Thursday, July 12, 2007

Overheated, Overpopulated, and Underwatered

The Union of Concerned Scientists released a report this week, titled “Confronting Climate Change in the US Northeast.” This is a follow up to a report released last fall that used climate modeling to determine how greenhouse gas emissions could change NH's climate. The new study gave a worst case scenario, a look at what is likely to happen if we do nothing, and the better case scenario, that looks at what is likely to happen if we at least make a cursory effort at change. It's not a pretty picture either way, but better is always...well, better.

Anyone who has lived here for a few decades and pays attention is aware that our winters are not what they once were. It's why snow making was invented. There was no snow making when I was a kid, not because we were technologically behind – but because we didn't need it. We had snow. This lack of snow affects our tourist economy, and the lack of snow melt affects our water supply. Most business people here grasp this – the MWV Chamber of Commerce is working with the Carbon Coalition. Chambers of Commerce are not known for being liberal organizations full of wet-brained hippies. They're pretty darned conservative, yet they understand that the future of our local economy is at stake.

The worst case scenario in the UCS report looks at how the growing season, the crops, and the plant life could be changed. Apples and potatoes are cool weather crops. Cranberries and blueberries require cold weather periods in order to bear fruit. Maple syrup requires cold weather. Cows produce less milk when it's hot, and fewer calves. We currently experience about 10 days per summer with temperatures over 90 degrees. That would increase to 70 days per summer, with 25 days topping 100 degrees.

This change in temperature will change our landscape. An insect called the wooly adelgid that has wiped out stands of hemlocks as far north as southern NH. Scientists believe that they've stopped there because the cold winters kill them. With warmer winters, the pest will likely move north, killing the hemlock trees. Warmer temperatures will bring other pests, and require more pesticide use. Those pesticides wash off, and travel into the water table. A warmer climate will have a negative impact on our hardwood trees - the maples, beech, and birch. The logging industry would disappear, along with the spruce and fir trees. The worst case scenario predicts a two month winter season by the end of this century. That means no more skiing in NH, and very little snowmobiling.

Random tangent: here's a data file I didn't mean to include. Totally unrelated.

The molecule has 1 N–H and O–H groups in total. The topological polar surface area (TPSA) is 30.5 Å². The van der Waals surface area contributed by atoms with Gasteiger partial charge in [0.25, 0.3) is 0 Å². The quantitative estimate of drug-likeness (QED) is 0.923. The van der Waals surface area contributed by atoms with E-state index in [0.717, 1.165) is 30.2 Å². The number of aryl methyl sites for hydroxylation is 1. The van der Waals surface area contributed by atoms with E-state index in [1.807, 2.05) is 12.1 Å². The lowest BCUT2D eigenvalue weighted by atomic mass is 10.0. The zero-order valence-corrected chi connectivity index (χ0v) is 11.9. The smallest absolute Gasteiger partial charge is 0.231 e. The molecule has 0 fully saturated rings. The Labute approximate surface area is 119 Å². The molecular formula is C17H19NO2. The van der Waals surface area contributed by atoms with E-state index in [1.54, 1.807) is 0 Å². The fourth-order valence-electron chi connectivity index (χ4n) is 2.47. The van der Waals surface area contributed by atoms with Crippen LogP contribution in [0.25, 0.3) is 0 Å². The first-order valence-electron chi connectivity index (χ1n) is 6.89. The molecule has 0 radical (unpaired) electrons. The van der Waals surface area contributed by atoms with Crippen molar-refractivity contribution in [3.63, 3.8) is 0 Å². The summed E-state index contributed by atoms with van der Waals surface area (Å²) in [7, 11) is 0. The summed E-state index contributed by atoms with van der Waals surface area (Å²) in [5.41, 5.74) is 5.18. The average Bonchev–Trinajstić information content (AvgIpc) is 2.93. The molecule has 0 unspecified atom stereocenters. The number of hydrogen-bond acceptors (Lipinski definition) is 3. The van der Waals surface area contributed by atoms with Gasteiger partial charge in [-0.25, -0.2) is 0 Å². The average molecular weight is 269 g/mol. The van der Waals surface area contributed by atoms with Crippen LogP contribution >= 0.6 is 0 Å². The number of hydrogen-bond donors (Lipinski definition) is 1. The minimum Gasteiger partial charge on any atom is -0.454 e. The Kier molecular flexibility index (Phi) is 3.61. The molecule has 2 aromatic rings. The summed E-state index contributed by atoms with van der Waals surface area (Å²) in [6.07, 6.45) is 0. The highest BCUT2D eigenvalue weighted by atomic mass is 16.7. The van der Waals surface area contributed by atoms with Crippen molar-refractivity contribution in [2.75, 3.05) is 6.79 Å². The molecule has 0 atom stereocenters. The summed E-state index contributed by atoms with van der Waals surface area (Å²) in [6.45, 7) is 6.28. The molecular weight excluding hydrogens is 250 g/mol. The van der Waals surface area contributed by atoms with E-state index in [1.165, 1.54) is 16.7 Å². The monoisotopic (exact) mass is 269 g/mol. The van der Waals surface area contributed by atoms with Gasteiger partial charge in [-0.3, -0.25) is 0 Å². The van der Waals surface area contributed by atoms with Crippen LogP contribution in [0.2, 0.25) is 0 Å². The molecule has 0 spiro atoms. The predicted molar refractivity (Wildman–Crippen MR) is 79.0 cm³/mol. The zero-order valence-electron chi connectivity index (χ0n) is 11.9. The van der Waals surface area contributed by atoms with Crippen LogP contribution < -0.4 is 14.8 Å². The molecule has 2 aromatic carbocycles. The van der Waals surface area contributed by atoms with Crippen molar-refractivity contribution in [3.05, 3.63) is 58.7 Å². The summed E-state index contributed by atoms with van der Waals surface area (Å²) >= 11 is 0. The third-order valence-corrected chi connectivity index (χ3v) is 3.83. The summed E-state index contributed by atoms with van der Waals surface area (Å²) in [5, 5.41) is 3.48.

The report also pointed out that we don't have to get to the worse case scenario. Reducing emissions of greenhouse gases will lessen the injury to our northern climate in the future. We have choices to make. The hysteria from the flat earth society “no such thing as climate change” is dangerous, and needs to be ignored. There are a few ways this can play out – the “good thing we did what we did, because look what's happening,” scenario, the “oops – I guess we didn't have to do all that,” scenario, or the “oh-oh, we didn't do anything, and now look at the mess we're in,” scenario. Which one do you want your descendants to be living in?

We have an opportunity to plan intelligently for the future, something that we've seldom been guilty of in Happy Valley. I've been following the proposed development of a municipal water supply over on the West Side Road with a watchful eye. This is not something that should be done in haste, because this doesn't just impact the folks on Birch Hill. A municipal water supply affects everyone in the area. A private company can always be sold. Who will own the water? Will Nestle, or one of the big water companies be able to buy the water and sell it in bulk overseas? Without the snow melt we have had in the past, the water supply is compromised. What will this mean to the people living along the Saco? Pennichuck may say it won't pump water out of the proposed Saco well site – but who is to say Pennichuck won't be sold?

Water is the oil of the future. As we now seem to believe that oil under the sands of other countries actually belongs to us, we will likely be invading our neighbors in Canada to reclaim our acid rain from their lakes. If the Union of Concerned Scientists worst case scenario takes place, we'll have 70 days a summer with the temperature over 90 degrees. Imagine facing that with a limited water supply. There will be more insects, which means more pesticides going into that precious water supply.

One thing the report didn't talk about is human migration. If northern NH is having summers of the sort the southern states NOW have, what kind of summers will they have? Those overdeveloped areas will empty, and all those folks will head north. We'll be overheated, overpopulated, and underwatered. Sounds great, doesn't it? We had better plan wisely.

“The longer we wait to reduce our climate related emissions, the more costly it will be to adequately address these problems.” Thomas Burack, State Environmental Commissioner

1 comment:

Zo Tobi said...

Thanks for bringing attention to this -

Me and a bunch of college students have been organizing the March to Re-Energize NH, a march August 1-5 from Nashua to Concord, calling for real global warming solutions - you can read about it here:

Could you possibly help us out feeding our posts through your site between now and August 5th? Email me!

Zo Tobi
Community Organizer
Re-Energize New Hampshire
(603) 305-3825 (cell)